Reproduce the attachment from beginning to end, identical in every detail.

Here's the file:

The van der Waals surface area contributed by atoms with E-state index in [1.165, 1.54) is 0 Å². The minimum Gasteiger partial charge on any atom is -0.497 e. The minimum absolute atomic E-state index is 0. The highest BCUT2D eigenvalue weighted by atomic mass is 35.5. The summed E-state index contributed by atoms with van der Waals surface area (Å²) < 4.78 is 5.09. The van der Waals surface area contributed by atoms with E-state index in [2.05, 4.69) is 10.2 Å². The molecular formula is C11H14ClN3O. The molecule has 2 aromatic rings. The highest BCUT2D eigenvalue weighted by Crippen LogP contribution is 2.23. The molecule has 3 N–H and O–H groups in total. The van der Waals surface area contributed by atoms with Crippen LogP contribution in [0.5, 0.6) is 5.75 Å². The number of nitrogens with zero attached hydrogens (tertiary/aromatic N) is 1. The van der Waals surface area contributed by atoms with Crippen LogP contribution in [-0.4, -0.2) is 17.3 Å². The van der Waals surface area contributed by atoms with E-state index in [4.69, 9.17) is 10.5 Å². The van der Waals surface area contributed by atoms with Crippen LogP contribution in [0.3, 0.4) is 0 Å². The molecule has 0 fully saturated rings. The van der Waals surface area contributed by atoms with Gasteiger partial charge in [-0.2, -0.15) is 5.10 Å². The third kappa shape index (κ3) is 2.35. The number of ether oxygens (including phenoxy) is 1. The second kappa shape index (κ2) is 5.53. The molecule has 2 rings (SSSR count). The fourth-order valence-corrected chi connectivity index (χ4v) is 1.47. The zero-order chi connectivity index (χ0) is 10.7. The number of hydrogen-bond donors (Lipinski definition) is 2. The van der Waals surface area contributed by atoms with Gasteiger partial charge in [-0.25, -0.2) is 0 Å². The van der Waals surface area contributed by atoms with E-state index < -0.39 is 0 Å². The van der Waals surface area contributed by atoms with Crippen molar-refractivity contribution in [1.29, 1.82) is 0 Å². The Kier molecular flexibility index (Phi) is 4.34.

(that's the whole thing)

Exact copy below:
The van der Waals surface area contributed by atoms with E-state index in [1.165, 1.54) is 0 Å². The minimum Gasteiger partial charge on any atom is -0.497 e. The minimum absolute atomic E-state index is 0. The highest BCUT2D eigenvalue weighted by atomic mass is 35.5. The summed E-state index contributed by atoms with van der Waals surface area (Å²) < 4.78 is 5.09. The van der Waals surface area contributed by atoms with E-state index in [2.05, 4.69) is 10.2 Å². The molecular formula is C11H14ClN3O. The molecule has 2 aromatic rings. The highest BCUT2D eigenvalue weighted by Crippen LogP contribution is 2.23. The molecule has 3 N–H and O–H groups in total. The van der Waals surface area contributed by atoms with Crippen LogP contribution in [0.5, 0.6) is 5.75 Å². The number of nitrogens with zero attached hydrogens (tertiary/aromatic N) is 1. The van der Waals surface area contributed by atoms with Crippen LogP contribution in [-0.4, -0.2) is 17.3 Å². The van der Waals surface area contributed by atoms with E-state index in [4.69, 9.17) is 10.5 Å². The van der Waals surface area contributed by atoms with Crippen LogP contribution in [0.3, 0.4) is 0 Å². The molecule has 0 fully saturated rings. The van der Waals surface area contributed by atoms with Gasteiger partial charge in [-0.2, -0.15) is 5.10 Å². The third kappa shape index (κ3) is 2.35. The number of ether oxygens (including phenoxy) is 1. The second kappa shape index (κ2) is 5.53. The molecule has 2 rings (SSSR count). The fourth-order valence-corrected chi connectivity index (χ4v) is 1.47. The zero-order chi connectivity index (χ0) is 10.7. The number of hydrogen-bond donors (Lipinski definition) is 2. The van der Waals surface area contributed by atoms with Gasteiger partial charge in [-0.25, -0.2) is 0 Å². The van der Waals surface area contributed by atoms with E-state index < -0.39 is 0 Å². The van der Waals surface area contributed by atoms with Crippen molar-refractivity contribution in [1.29, 1.82) is 0 Å². The Kier molecular flexibility index (Phi) is 4.34.